Eventually it is revealed that the whole outbreak was a plot between a rogue member of the Department of Defense and the Red Skull as an attempt to blame Wakanda for the attack, thus setting up a United States/Wakanda war. While the team is trying to prevent this international incident they also have to find the Red Skull, because the only cure to Red Zone is based on his blood. How crazy is that?

Along the way, Iron Man and Black Panther have to put aside their suspicious of each other’s motives in order to stop the outbreak. This leads up to a touching scene at the end where they acknowledge their respect of each other.

On the whole, Red Zone is a fun story. It’s very bombastic and cinematic, reminding me a lot of the Dustin Hoffman movie Outbreak, except the Avengers don’t have to deal with any toxic monkeys.

Art on this book was from Olivier Coipel, right before he blew up with House of M. The covers during this story arch were done by JG Jones, with the six of them blending together to tell a larger story. I didn’t know that until Jones explained that to me at a comic book show!

Avengers #16: Cap’s Kooky Quartet

With the new Avengers movie coming out at the end of the week, I feel obligated to talk about the super hero team. Avengers #16 is on of my favorite issues from the 1960s, as the team gets the infamously known as Cap’s Kooky Quartet.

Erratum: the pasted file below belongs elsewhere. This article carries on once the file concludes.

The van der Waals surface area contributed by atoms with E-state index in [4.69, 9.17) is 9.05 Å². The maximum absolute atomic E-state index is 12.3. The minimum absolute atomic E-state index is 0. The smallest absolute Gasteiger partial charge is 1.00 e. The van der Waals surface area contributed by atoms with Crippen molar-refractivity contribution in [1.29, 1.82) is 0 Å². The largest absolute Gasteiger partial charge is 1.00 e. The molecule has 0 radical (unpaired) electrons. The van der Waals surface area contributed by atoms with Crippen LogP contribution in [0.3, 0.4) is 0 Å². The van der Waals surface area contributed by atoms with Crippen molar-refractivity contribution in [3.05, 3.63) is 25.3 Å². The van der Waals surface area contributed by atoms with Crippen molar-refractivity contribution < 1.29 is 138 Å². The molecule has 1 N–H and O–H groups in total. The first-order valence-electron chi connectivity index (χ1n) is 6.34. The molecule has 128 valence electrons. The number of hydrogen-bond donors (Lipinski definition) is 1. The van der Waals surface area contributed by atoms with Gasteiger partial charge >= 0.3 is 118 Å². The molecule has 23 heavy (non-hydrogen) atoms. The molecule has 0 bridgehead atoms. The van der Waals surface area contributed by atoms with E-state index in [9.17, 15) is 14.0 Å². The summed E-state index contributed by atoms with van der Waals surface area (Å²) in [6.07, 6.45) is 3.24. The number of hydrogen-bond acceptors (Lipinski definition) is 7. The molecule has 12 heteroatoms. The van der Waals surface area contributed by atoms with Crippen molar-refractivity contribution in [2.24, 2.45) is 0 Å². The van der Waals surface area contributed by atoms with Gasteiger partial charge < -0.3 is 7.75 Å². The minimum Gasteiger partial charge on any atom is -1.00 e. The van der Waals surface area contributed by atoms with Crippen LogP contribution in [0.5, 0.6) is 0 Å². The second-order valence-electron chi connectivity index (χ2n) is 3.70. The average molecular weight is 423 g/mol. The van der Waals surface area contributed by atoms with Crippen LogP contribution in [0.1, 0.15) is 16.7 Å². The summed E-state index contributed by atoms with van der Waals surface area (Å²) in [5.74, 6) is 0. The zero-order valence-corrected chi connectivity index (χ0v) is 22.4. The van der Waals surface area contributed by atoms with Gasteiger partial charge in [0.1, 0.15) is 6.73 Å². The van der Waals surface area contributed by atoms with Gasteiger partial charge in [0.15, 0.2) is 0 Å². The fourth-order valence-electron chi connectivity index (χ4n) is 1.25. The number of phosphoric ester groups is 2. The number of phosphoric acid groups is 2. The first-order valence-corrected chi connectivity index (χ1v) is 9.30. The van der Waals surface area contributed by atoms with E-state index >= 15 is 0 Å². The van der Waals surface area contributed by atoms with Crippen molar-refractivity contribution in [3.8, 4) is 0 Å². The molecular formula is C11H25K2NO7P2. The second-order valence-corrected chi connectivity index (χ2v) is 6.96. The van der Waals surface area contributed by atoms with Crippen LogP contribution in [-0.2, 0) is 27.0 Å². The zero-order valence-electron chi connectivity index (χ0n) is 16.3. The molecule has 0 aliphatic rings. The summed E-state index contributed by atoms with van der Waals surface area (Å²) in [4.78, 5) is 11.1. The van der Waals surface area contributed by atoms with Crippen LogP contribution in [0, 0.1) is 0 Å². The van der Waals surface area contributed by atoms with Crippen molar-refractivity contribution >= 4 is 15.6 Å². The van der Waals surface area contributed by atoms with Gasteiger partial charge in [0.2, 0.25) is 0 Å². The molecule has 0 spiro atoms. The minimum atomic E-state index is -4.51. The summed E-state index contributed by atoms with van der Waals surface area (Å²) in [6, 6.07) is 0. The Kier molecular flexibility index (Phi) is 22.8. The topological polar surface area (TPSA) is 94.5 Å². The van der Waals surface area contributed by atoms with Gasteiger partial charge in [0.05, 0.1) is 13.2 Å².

Why? Because the Avengers lineup changes to Captain America leading four reformed villains as Marvel’s premier super hero team. You have Scarlet Witch and Quicksilver who were last seen running around as members of the Brotherhood of Evil Mutants. And there’s Hawkeye, who debuted as a villain.

I like the way the story is framed around the original Avengers just being worn out and needing to move on. What the story stresses is how the new members of the team wanted to be Avengers. The best part of the story is the last few pages during the press conference with Captain America acknowledged that they have a checkered past and that isn’t a problem. Even better is the last page or so where Iron Man officially leaves the team and walks off. Powerful stuff.

Captain America and the Avengers Arcade Game

The X-Men weren’t the only super hero team to have an arcade game during my childhood. Earth’s mightiest heroes made their gaming debut in 1991′s Captain America and the Avengers.

The arcade game was simple. You and three of your friends (or in my case, my younger brother) could choose from Captain America, Iron Man, Hawkeye and the Vision to take on Marvel’s bad guys. Even at the time, I wondered why they would have chosen Vision over Thor.